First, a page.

Ducks Unlimited was invited by the Lower Colorado River Authority (LCRA) to their June 19 board meeting to discuss waterfowl habitat impacts from this year’s rice water curtailment and ways to collaboratively provide waterfowl habitat in the future. LCRA denied agricultural water uses this year, essentially eliminating approximately 50,000 acres of rice agriculture—vital habitat for wintering waterfowl—from the Texas Mid-Coast.
“DU appreciates the opportunity to discuss the importance of rice agriculture to waterfowl,” said DU Manager of Conservation Programs Todd Merendino. “Nearly two million wintering waterfowl and millions of other migratory birds and wildlife depend heavily on the managed wetlands associated with rice agriculture in the Texas Mid-Coast region for habitat and food resources. Yet, nowhere in the existing LCRA operating plan is wildlife or waterfowl even mentioned, much less considered a stakeholder in water allocation decisions. Given the importance of the Texas Mid-Coast to waterfowl, and the related economic impacts of hunting and other wildlife-associated recreation in the area, this absence is very disappointing.”
The abundant wildlife supported in part by flooded rice agriculture habitat produces significant local and regional economic benefits by bringing in hunters, anglers and birdwatchers who spend money on equipment, lodging and food. According to aU.S. Fish and Wildlife Service report, Texas leads the nation with the most hunters and anglers (2.6 million), the most money spent by sportsmen and women ($6.6 billion), the most jobs supported (106,000) and the highest tax revenue generated ($1.3 billion) each year by outdoor recreation in any state.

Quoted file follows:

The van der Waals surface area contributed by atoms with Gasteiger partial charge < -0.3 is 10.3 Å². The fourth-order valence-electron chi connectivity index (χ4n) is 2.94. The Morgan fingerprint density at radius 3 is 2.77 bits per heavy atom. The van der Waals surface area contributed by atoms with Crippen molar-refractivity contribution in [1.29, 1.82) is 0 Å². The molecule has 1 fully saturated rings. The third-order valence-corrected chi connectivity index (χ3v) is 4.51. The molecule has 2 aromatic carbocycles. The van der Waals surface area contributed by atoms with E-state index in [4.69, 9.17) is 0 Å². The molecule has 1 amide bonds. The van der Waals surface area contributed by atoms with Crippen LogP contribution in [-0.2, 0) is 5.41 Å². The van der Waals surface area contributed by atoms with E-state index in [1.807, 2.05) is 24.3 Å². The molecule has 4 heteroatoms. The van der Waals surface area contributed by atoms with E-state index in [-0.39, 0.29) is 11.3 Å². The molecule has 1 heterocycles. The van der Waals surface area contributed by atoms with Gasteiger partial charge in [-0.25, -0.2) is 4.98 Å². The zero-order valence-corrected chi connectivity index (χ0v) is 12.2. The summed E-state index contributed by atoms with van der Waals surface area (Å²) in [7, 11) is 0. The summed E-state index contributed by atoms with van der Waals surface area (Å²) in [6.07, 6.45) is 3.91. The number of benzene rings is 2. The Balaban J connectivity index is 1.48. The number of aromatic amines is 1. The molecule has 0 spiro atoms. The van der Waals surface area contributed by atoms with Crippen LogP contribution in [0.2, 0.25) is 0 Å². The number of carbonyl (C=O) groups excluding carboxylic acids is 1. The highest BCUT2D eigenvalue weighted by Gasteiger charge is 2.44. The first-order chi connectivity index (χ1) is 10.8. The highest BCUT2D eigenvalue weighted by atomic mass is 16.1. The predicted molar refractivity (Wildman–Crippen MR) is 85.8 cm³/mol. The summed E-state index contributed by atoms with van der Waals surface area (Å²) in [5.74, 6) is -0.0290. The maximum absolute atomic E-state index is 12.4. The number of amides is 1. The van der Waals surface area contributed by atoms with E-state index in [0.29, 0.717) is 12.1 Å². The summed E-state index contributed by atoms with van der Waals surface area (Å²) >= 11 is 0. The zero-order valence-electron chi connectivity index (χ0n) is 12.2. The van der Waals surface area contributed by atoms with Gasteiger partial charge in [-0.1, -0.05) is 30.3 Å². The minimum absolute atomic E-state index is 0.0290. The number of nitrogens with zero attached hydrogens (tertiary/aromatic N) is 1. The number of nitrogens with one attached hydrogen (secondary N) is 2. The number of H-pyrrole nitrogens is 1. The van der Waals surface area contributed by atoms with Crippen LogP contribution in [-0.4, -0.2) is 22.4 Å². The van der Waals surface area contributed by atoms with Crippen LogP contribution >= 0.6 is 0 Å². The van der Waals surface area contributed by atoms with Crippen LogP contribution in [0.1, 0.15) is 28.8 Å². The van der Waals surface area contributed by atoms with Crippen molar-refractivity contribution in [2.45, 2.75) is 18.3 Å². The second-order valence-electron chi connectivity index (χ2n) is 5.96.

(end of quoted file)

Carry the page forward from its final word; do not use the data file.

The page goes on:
According to a Texas AgriLife economic impact analysis, on average, rice agriculture contributes $374.3 million and more than 3,300 jobs annually in Colorado, Wharton and Matagorda counties alone. Those numbers don’t include rice farming’s substantial contributions to the revenue and jobs generated from waterfowl hunting and other outdoor recreation in the state. Waterfowl hunting alone contributes $204 million to the Texas economy each year.
In 20 years of delivering private lands conservation along the coast through the Texas Prairie Wetlands Project, Ducks Unlimited and its partners have conserved more than 60,000 acres. The estimated rice acreage not planted due to the LCRA decision to withhold water this year in all but the Garwood district is 50,000 acres.
“In one year, with one decision, we have lost nearly the equivalent of 20 years of waterfowl habitat conservation accomplishments along the Texas Gulf Coast,” Merendino said. “Clearly these decisions have tremendous and lasting impacts on waterfowl and other wildlife that must be considered.”
DU appreciates the LCRA reaching out in an attempt to understand water allocation impacts on waterfowl and supports the LCRA’s efforts to look for long-term solutions, including developing and discovering additional storage capacity in the Texas Mid-Coast.
Image courtesy Ducks Unlimited